You can pick out the odd recurring theme in this survey. Throughout his career, Nauman has returned to the kind of performance art in which the performer suffers. The video installation Clown Torture (1987), one of his few truly emblematic works, gives us a costumed and face-painted figure being forced to repeat a series of phrases and actions to the point when physical pain sets in. Sometimes, we’re the ones made to suffer: Learned Helplessness in Rats (Rock and Roll Drummer) (1988), an installation featuring concurrently playing videos of a rat in a plexiglass maze and an amateur rock drummer joylessly hammering out a beat, is something of an endurance test. The crazed, repetitious drumming echoes through PS1’s galleries, inducing a pronounced sensation of anxiety. The joke, if it can be described as such, is that Nauman lifted the work’s title from a scientific paper entitled ‘Stressed Out: Learned Helplessness in Rats Sheds Light on Human Depression’.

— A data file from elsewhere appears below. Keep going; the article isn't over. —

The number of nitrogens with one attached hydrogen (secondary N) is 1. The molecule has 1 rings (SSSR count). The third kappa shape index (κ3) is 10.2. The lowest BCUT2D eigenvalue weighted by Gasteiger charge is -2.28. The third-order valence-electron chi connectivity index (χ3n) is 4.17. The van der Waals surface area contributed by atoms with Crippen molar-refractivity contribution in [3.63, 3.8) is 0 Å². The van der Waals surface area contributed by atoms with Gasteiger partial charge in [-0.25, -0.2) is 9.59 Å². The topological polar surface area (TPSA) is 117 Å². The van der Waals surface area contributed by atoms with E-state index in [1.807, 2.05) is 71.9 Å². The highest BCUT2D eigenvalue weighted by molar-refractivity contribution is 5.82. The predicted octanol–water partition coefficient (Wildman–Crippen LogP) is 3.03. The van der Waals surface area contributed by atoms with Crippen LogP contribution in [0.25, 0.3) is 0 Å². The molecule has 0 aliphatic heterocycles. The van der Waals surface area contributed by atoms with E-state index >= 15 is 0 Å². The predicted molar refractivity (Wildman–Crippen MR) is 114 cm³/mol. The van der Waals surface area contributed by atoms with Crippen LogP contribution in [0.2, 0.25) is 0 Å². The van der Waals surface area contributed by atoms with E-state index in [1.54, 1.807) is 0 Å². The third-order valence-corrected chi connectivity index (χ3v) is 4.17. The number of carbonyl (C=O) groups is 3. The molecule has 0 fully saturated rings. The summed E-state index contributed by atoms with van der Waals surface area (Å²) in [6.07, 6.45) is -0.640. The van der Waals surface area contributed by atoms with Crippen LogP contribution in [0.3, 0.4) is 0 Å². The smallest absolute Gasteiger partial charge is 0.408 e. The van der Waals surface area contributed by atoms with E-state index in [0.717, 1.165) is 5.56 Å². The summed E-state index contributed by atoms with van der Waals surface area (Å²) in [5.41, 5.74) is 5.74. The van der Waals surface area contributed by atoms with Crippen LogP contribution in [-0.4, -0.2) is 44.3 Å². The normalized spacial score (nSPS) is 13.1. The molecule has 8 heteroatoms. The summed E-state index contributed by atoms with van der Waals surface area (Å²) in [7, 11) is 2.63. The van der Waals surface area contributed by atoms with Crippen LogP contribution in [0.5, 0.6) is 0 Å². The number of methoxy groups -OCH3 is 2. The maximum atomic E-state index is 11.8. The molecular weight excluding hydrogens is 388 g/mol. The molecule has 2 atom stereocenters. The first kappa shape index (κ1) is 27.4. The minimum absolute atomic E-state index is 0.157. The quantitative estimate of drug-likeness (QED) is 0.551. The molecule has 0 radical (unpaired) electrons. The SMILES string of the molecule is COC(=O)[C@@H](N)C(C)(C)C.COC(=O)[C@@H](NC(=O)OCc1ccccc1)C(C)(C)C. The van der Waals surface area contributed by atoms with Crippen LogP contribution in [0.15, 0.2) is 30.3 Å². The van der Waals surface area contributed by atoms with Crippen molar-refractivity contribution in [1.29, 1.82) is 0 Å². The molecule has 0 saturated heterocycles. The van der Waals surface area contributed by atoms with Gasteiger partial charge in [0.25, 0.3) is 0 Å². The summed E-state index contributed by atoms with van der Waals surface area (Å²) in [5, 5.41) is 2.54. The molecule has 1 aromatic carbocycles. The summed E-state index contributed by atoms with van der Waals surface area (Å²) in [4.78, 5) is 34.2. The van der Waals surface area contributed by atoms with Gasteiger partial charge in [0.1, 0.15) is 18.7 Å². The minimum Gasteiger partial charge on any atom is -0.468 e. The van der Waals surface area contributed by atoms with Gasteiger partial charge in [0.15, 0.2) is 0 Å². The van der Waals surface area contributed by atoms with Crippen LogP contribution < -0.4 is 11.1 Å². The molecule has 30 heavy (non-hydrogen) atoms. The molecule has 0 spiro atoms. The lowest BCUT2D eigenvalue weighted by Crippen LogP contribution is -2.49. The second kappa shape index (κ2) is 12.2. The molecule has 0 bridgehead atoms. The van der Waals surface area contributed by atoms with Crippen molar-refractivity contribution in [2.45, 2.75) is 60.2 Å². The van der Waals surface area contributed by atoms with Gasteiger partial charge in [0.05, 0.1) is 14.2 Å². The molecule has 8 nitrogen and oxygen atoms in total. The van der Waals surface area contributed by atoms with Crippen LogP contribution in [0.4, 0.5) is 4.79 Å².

Neon Templates of the Left Half of My Body Taken at Ten-Inch Intervals (1966), Bruce Nauman. Philip Johnson Glass House Collection, National Trust for Historic Preservation.

Neon Templates of the Left Half of My Body Taken at Ten-Inch Intervals (1966), Bruce Nauman. Philip Johnson Glass House Collection, National Trust for Historic Preservation. Photo: Andy Romer Photography. © 2018 Bruce Nauman/Artists Rights Society (ARS), New York